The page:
disclose an unpatented invention to any party who has not
signed a Non Disclosure Agreement (NDA). See http://www.inventored.org/forms/.
Second, hire a
patent practitioner who does not have a relationship with
any of your service providers. DO NOT hire a patent
practitioner whom a service provider has an existing
relationship. Present the service providers contributions
to the patent practitioner and ask their opinion about
rather or not the service provider has really contributed
to the "invention" or simply provided non
invention support services. It is best for an inventor to
not have coinventors unless those people really did
invent. But some service providers egos, or worse their
desire to scam the real inventor, drive them to try to
get coinventor status when such is not justified.
invention is your baby, and the last thing you need is a
messy custody battle. Why share custody when you may not
A serious problem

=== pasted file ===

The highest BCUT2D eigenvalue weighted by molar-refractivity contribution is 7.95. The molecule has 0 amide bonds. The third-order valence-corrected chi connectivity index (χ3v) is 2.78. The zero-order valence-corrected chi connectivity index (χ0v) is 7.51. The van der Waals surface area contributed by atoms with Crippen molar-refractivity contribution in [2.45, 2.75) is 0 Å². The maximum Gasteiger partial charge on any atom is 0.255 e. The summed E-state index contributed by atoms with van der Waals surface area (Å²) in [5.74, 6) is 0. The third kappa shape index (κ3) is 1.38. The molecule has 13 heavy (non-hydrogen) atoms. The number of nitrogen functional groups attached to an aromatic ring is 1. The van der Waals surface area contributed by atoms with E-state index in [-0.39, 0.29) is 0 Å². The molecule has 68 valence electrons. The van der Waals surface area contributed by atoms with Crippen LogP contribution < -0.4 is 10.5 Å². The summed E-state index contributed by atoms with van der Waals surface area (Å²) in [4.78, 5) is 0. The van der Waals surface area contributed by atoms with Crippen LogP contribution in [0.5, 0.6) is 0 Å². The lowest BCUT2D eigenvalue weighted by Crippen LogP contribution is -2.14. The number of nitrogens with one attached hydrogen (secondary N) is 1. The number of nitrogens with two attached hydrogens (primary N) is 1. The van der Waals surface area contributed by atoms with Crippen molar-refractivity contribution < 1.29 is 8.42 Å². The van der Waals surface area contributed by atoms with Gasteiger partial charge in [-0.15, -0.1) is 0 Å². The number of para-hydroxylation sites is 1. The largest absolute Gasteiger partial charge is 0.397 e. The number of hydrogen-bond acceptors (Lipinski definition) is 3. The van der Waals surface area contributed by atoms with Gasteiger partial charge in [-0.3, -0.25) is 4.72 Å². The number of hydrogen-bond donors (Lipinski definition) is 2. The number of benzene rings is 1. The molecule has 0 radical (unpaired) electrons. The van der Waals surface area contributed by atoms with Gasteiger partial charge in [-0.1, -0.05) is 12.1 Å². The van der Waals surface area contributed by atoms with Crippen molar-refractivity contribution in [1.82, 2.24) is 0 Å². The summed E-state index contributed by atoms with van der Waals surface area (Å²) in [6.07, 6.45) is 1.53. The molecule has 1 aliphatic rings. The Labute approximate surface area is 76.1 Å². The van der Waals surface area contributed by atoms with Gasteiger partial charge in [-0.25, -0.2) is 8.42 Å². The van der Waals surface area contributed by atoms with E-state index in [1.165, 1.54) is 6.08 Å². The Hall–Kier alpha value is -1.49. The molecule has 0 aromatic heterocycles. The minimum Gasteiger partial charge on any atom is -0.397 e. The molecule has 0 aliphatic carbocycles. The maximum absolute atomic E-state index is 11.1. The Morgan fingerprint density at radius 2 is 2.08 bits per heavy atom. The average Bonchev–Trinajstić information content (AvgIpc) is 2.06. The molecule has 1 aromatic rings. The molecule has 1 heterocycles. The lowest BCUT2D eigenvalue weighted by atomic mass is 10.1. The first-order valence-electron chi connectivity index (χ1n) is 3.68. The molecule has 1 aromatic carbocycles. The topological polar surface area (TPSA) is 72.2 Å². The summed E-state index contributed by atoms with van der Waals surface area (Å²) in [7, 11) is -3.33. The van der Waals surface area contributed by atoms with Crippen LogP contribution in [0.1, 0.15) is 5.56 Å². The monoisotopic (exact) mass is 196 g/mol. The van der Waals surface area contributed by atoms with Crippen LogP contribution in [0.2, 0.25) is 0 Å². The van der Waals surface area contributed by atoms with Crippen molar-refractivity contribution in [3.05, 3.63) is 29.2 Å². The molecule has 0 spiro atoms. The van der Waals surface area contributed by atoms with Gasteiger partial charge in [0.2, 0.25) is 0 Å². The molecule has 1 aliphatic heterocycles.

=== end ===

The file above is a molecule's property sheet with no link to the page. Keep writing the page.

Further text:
with co-inventorship deals is that in the absence of a
contract that any party listed as inventor on a patent
can enter into an agreement with a third party to license
the patent without approval of the coinventor(s).
So when you make someone a coinventor you are giving them
rights to do whatever they want with the invention!
You need to
execute an agreement, one that is fair to all parties,
which does not allow anyone to dispose of the joint
invention without the express approval of all the
co-inventors. The agreement must mandate that the funds
from such a sale be escrowed by an attorney and said
attorney distribute the shares to the appropriate
parties. I.E., this protects all the parties from one